As the president, Donald Trump ran the country as an extension of his personal real-estate fiefdom. As the former president, he’s taking an equally lawless attitude toward the classified materials that he removed from the White House at the end of his term.
Trump reportedly rebuffed advisors who urged him to return boxes of presidential records stashed at Mar-a-Lago, saying, “They’re mine.” Trump has even ordered his lawyers to recover all the documents the FBI recovered from Mar-a-Lago. Astonishingly, his legal team appears to be laying the groundwork to challenge the seizure.
The ludicrous claim that Trump owns these documents undercuts his excuse for having any records in his home in the first place. By law, the outgoing president must turn over all records for posterity.
Not just the sensitive, classified or privileged.
All of them.
Trump’s lawyers claim that overzealous General Services Administration movers inadvertently removed the 15 boxes of documents from the White House and took them to Mar-a-Lago. It was all a misunderstanding, see?
If so, why was the National Archives locked in months of bitter negotiation just to get the first 15 boxes back? The accident excuse is also hard to square with reporting from the Post that Trump personally and furtively supervised the packing – out of sight of even his close aides. Incidentally, the GSA flatly denies packing those boxes.
The National Archives won the protracted custody battle for the boxes in early 2022, a year after Trump left office. When they were returned, staff found a trove of highly sensitive national defense information, including hundreds of pages marked as “classified.”
Some were labeled “HCS,” for Human Intelligence Control System. These materials are closely guarded because they can reveal the identities of CIA informants, critical intelligence assets who could be killed if their cover is blown. Others were marked ORCON, which means that the agency that originally classified the document must approve further dissemination.
Archive staffers informed the Justice Department, which kicked off the criminal investigation into the mishandling of classified information and obstruction of justice.
Trump had another chance to come clean on June 3 when FBI investigators arrived at Mar-a-Lago to remove additional records, which had been subpoenaed by a grand jury. Team Trump handed over a few more scraps of sensitive material that day, and at least one of his lawyers signed a document attesting that there was no more.
During that visit, Trump’s lawyers showed the FBI a basement storage area where documents had been kept. After the visit, Justice Department lawyers told Team Trump to secure the room and not touch anything.
Evidently, there was still something worth safeguarding in there. Moreover, if Team Trump started shifting documents around after the Justice Department specifically told them not to, they could be committing obstruction of justice.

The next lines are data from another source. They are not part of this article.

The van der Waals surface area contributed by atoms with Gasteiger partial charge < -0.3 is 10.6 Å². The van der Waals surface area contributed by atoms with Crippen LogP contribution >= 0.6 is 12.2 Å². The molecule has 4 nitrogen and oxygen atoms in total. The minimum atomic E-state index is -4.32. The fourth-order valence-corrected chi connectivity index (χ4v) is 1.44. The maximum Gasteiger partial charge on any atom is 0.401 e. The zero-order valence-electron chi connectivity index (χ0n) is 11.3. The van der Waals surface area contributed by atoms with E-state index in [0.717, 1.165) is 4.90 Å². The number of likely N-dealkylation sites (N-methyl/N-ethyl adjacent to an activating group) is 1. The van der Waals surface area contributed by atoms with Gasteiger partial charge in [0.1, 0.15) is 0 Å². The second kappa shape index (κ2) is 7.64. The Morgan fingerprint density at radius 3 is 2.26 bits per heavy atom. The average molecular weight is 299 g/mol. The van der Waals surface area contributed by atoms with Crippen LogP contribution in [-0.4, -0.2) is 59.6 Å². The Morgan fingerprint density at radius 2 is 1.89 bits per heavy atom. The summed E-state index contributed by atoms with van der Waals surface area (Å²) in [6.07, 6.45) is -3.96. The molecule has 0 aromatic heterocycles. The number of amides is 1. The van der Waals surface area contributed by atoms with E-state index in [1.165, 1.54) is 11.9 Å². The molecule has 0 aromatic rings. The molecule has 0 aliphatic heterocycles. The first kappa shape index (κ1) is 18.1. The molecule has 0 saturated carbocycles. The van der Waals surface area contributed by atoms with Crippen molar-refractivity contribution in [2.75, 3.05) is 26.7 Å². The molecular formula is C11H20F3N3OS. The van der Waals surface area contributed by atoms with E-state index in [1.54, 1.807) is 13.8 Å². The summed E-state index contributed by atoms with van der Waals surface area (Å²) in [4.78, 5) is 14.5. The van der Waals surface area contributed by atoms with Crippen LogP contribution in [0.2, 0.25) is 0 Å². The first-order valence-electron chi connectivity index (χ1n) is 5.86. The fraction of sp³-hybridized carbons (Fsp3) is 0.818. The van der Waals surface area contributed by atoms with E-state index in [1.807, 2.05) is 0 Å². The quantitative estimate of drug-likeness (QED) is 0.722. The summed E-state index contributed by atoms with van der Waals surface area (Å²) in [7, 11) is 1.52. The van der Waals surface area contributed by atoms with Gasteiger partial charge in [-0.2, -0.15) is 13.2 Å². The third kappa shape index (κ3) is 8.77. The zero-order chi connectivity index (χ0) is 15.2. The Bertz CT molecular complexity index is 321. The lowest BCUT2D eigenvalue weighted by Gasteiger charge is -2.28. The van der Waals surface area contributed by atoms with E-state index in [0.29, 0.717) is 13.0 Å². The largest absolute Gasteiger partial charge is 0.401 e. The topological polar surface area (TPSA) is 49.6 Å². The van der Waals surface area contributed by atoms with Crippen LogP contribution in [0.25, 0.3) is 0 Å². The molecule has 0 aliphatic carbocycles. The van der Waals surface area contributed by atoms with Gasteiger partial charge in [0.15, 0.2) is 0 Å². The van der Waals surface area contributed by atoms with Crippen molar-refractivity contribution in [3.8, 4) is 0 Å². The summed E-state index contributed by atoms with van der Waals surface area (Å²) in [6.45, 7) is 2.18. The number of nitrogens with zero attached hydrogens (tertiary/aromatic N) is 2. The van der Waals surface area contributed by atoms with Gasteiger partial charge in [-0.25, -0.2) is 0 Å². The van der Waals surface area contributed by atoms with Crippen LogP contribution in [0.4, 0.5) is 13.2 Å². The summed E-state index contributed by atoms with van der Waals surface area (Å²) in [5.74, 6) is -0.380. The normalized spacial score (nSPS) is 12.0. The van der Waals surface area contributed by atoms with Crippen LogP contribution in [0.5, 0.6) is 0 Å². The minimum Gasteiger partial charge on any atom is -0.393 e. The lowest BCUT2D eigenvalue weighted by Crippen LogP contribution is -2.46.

Keep in mind that it was illegal for Trump to be hanging on to any presidential records, let alone priceless government secrets. By showing the basement cache of presidential records to the FBI, Team Trump was admitting to an ongoing crime.
Later that month, Trump was hit with another subpoena, this time for the surveillance footage of the storage room. The footage reportedly showed boxes being moved in and out of the storage room shortly after one of Trump’s contacts with the Justice Department.
The Justice Department clearly believed that there were more sensitive documents at Mar-a-Lago, hence the search on August 8. The search yielded 11 sets of classified documents, which were removed from Trump’s bedroom, office and basement.
The affidavit that supplied the probable cause for the search was unsealed Friday, in a highly unusual move. The unredacted portions of the document reveal little about why the FBI expected to find not only additional classified documents but also evidence of obstruction of justice. The Justice Department cited the need to safeguard witnesses from harassment as one reason for redactions. That seems to confirm speculation that one or more sources inside Mar-a-Lago cooperated with the FBI.
If the affidavit seems underwhelming, it’s because the probable cause is already in plain sight. No one disputes that Trump removed more than 15 boxes of records at the end of his term.
He fought to hang onto them for nearly a year.
When Trump got one last chance to hand over the documents, his lawyer lied and said they’d all been returned. The subpoenaed surveillance footage may even have captured Team Trump’s attempts to hide documents from investigators.
Trump’s boasts that he owns the documents are undercutting his lawyers’ attempts to portray a brazen theft as an accident.
All evidence points to Trump knowingly and willfully removing classified documents for his own purposes.